Sunday, July 28, 2013

Watching Republicans Commit Suicide

New Jersey governor Chris Christie said yesterday that a current “strain of libertarianism” was “a very dangerous thought.”

That from the Aspen Republican Governors' conference, attacking Rand Paul. Oh, and the mainstream Republicans and pundits like Charles Krauthammer are feeling tingles up their legs:
It was an extremely important moment. Rand Paul represents the sort of isolationist wing of the Republican party; by this direct, fearless attack on him by Christie, I think he takes up the mantle of the majority of the GOP, which is interventionist. And that’s a really important moment.
You betcha! Read my lips...rally behind gun grabber/anti-Second Amendment zealot Chris Christie as the Republican standard bearer and, ultimately, the 2016 Presidential nominee, and the gun vote stays home! Say hello to President Hillary. 

C'mon guys, even Alf the Wonder Beagle can figure this one out. I like Christie's nasty repartee as much as anyone, but this is the same man who quite literally stepped up to help the Obama re-election when it was flailing and, unlike Romney, who could at least make a case that he wasn't really truly antigun, Christie's whole career has been about savaging the Second Amendment...good grief, New Jersey is HELL for gun owners. And it's a hell the mainstream Republicans want us to port over to the whole United States. Are they blind? Deaf? Are they honest-to-God that stupid?

A portion of the so-called "Republican base" refused to turn out for Mitt Romney. Imagine the bloodbath if the RINOs give in to their little inner progressive and run a man who has spat on one of the largest sectors of the Republican base.

Sorry...didn't mean to rant. And hey, interventionism has worked so well for us. Look at Iraq...whoops...Afghanistan...nope...every single place in the Middle East...nope, we tanked there, too. Maybe it's time we started thinking of NOT doing the same thing over and over again and being surprised when it doesn't work again!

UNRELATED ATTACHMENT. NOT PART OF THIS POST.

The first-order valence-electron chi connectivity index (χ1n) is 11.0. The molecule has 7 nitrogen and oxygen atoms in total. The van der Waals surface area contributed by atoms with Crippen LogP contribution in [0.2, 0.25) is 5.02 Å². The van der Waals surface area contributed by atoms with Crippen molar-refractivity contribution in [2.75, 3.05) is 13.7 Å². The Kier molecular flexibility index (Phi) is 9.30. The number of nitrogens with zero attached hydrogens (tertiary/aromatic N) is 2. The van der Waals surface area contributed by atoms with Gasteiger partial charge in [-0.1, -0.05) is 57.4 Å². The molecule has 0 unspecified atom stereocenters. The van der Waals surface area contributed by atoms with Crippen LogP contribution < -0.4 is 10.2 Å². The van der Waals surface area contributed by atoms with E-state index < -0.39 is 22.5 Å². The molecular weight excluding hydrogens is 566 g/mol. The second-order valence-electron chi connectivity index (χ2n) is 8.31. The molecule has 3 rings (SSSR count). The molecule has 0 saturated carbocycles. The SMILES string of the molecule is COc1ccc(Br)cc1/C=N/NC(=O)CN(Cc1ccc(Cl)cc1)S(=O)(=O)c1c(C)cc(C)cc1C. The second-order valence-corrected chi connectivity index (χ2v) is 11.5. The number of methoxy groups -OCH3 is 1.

BTW, one more piece on Zimmerman, this one from Megan McArdle. I wholeheartedly agree with her overall premise, that we don't need tougher standards for self-defense law, but I do think there's still a "Zimmerman must have done something wrong" sense with which I don't agree. Read the whole thing.

Saturday, July 27, 2013

Pizza Night!

My Sweetie and I are making home-made pizza tonight (pesto shrimp and a mushroom/tomato/onion/pepper are on the menu). I'm sticking with Sam Adams Oktoberfest beer, which I'm not completely in love with, but it does have a nice malty finish.

Been talking to Leupold this AM on the VX-6. My inclination is the FireDot LR illuminated reticle:

Looks like ammo will be Hornady Superformance 165-gr International, although I'll do a lot of my practice with Black Hills 180-gr.

Took the Wonder Beagle on a long hike today. Am breaking in a new set of
Lowa hiking boots. The Lowas come highly highly recommended, ands far so good. For a few years I got real stupid and skimped on hiking boots. Last year at the Crimson Trace match I was wearing a, shall we say, less expensive pair of Columbia light hikers. I thought my feet were going to explode. After the match, I threw them away. For hiking I defaulted to my winter boots, Vasque Gore-Tex. They are super warm and dry in the winter (I use them snow-shoeing), but warm for summer wear. A number of people recommended the Lowas, so I decided to give them a try.

Here's a must-read article, mostly because in the U.K. we see the realized goal of American gun grabbers — the elimination of the very concept of self-defense:
For instance in 2006 a defendant called Blackall had been shot and rendered a paraplegic by an unknown gunman who was never identified. On a further occasion a man knocked at the defendant’s front door and put a gun to his head. He reported this to the police but no one was apprehended. 
He kept a loaded revolver thereafter for his own protection. Four months later the police came to his house and he told them where his gun was. His exceptional circumstances were taken into account to reduce the sentence of five years to three years imprisonment.